Workers’ Comp Claims
Workers’ compensation is an insurance policy taken out by an employer to cover the losses of employees who get injured while working. The overall concept of workers’ comp is fairly simple and straightforward; however, it can have some caveats that create challenges along the way. There are some ways to know whether your injury is eligible for workers’ comp — and whether it is not. Here’s a quick guide to know if you can file a workers’ comp claim.
You Are an Employee
The first hurdle is pretty easy to determine: Are you an employee of the company? This means that you are on the company’s official payroll and receive a salary from them. Excluded from this are independent contractors who may do work for the company but are not actually employed by them. Part-time or seasonal workers should double check with their employer to see about coverage.
You Were Injured While Working
If you were in your usual workplace when the injury happened, this part shouldn’t be hard to prove. Your injury obviously happened at work. In other cases, it can be more complicated. For example, what if you were out on an assignment when the injury happened? As long as you were working in the interest of your employer, you should still be covered. However, you may have to ensure another party wasn’t at fault for your injury first.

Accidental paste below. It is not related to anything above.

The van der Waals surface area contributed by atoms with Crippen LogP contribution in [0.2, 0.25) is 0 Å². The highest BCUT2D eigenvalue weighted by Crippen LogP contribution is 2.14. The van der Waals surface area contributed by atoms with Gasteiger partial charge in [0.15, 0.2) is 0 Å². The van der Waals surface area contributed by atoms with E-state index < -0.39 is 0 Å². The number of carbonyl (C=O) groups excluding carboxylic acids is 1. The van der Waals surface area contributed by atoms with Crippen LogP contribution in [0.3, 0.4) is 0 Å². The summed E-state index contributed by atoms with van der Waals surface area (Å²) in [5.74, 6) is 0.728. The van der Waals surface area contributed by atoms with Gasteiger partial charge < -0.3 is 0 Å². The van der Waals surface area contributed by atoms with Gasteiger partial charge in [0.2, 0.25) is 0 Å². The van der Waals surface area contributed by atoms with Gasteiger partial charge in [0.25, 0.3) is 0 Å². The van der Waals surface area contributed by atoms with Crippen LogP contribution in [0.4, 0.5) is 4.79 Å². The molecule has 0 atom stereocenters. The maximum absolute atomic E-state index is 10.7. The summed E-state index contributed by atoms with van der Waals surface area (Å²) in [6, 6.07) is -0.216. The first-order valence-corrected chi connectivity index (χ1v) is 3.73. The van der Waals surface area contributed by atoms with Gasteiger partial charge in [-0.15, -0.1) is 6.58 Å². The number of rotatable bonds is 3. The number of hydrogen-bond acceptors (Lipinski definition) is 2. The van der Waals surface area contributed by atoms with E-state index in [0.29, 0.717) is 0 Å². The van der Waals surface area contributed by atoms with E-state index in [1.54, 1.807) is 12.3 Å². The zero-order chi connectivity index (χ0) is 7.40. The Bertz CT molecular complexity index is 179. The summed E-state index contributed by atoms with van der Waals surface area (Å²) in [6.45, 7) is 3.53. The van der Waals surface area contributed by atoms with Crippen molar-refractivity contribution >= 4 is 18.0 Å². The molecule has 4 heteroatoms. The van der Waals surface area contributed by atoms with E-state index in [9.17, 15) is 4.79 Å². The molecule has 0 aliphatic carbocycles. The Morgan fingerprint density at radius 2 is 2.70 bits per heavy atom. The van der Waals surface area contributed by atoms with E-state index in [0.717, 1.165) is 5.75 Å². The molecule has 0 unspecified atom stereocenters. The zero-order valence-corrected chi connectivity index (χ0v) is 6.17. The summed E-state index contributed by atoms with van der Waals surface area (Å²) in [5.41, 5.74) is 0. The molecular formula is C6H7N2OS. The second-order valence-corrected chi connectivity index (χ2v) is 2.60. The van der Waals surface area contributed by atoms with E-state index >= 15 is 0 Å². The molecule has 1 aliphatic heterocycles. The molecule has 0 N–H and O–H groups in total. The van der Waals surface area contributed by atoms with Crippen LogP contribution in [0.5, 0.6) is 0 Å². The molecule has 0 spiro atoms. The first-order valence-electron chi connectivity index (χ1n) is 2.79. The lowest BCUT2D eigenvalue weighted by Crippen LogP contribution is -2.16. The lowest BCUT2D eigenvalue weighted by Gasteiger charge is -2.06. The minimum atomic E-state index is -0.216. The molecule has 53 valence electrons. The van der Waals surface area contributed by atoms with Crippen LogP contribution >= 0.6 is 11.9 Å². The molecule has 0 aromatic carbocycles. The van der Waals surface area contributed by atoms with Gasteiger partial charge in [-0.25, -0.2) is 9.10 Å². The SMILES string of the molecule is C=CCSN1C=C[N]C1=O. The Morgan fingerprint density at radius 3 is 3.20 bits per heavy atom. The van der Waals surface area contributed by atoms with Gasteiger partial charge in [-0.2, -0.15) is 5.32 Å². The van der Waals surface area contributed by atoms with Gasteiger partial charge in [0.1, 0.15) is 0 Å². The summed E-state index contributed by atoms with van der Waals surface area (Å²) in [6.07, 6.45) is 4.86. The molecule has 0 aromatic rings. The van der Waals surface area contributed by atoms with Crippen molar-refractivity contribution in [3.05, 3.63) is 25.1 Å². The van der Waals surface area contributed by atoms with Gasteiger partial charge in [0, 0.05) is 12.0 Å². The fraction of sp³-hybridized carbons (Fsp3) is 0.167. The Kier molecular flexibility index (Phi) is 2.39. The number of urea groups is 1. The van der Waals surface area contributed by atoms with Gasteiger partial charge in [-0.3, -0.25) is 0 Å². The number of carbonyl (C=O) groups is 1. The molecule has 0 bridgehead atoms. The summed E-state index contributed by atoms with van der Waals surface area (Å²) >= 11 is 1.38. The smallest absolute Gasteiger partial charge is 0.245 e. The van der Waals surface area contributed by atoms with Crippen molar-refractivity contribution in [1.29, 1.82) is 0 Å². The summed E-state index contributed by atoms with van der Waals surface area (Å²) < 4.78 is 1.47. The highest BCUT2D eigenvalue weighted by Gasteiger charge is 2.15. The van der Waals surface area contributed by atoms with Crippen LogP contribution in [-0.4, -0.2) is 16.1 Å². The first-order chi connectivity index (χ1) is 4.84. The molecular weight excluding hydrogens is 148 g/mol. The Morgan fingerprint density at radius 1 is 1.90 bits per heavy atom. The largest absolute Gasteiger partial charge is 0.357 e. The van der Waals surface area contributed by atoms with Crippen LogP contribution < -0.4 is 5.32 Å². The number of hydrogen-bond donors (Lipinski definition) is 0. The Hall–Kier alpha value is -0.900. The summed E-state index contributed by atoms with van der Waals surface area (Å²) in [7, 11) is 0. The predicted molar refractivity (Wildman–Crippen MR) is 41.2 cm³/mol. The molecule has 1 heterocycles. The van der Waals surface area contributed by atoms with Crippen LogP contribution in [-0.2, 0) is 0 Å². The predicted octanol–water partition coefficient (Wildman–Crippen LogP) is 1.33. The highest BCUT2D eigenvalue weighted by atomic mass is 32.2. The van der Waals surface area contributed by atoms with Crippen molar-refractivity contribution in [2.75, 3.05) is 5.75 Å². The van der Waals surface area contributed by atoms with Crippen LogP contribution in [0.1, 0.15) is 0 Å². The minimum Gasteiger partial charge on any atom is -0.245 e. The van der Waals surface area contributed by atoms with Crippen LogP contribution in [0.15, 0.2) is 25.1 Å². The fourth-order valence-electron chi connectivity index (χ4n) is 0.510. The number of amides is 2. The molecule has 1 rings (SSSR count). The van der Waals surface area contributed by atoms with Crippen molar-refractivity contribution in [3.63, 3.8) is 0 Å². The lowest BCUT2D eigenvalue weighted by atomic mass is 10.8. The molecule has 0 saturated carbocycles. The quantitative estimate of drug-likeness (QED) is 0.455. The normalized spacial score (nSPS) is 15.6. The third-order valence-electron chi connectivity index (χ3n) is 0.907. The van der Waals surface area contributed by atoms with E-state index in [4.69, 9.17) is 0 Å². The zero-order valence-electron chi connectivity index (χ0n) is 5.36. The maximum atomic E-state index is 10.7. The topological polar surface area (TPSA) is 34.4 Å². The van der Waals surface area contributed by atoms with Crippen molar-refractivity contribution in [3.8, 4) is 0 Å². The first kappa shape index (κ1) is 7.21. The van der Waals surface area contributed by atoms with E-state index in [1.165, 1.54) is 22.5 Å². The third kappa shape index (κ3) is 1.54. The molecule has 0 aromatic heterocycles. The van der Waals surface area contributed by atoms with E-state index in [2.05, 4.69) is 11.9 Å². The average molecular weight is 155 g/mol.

You Were Not Acting Negligently
While workers’ comp is intended to cover most injuries no matter who was at fault (an employee can be at fault for their injury and still get covered), it does not extend to all situations. If you come to work drunk or under the influence of drugs and get injured, then you were acting irresponsibly, and the employer shouldn’t have to cover your negligence in this case. The same goes for roughhousing or fighting among employees that causes an injury. If it’s proved that you were involved in any of these kinds of negligent activities, you can be barred from compensation.
You Were Not Going to Work
Commutes to work also do not fall in line with workers’ compensation policies. In general, you are responsible for getting yourself to and from work. Just as you are not paid for your commute, an injury during it is not covered.